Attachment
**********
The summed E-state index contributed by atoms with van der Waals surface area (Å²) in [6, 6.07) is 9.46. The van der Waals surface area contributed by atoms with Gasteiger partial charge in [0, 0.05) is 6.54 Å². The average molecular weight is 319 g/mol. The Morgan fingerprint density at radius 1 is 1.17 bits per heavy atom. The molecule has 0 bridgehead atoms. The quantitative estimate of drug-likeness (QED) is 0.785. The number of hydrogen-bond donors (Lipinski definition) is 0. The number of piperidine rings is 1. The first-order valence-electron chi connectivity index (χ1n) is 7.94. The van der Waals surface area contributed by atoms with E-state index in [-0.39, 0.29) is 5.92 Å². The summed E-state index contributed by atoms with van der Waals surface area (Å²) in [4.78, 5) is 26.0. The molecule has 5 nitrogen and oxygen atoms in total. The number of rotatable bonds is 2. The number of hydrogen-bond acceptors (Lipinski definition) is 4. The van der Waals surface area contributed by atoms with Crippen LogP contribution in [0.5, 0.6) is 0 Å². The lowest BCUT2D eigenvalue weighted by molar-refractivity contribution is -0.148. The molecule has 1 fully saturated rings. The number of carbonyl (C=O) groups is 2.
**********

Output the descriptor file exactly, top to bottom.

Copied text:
The summed E-state index contributed by atoms with van der Waals surface area (Å²) in [6, 6.07) is 9.46. The van der Waals surface area contributed by atoms with Gasteiger partial charge in [0, 0.05) is 6.54 Å². The average molecular weight is 319 g/mol. The Morgan fingerprint density at radius 1 is 1.17 bits per heavy atom. The molecule has 0 bridgehead atoms. The quantitative estimate of drug-likeness (QED) is 0.785. The number of hydrogen-bond donors (Lipinski definition) is 0. The number of piperidine rings is 1. The first-order valence-electron chi connectivity index (χ1n) is 7.94. The van der Waals surface area contributed by atoms with E-state index in [-0.39, 0.29) is 5.92 Å². The summed E-state index contributed by atoms with van der Waals surface area (Å²) in [4.78, 5) is 26.0. The molecule has 5 nitrogen and oxygen atoms in total. The number of rotatable bonds is 2. The number of hydrogen-bond acceptors (Lipinski definition) is 4. The van der Waals surface area contributed by atoms with Crippen LogP contribution in [0.5, 0.6) is 0 Å². The lowest BCUT2D eigenvalue weighted by molar-refractivity contribution is -0.148. The molecule has 1 fully saturated rings. The number of carbonyl (C=O) groups is 2.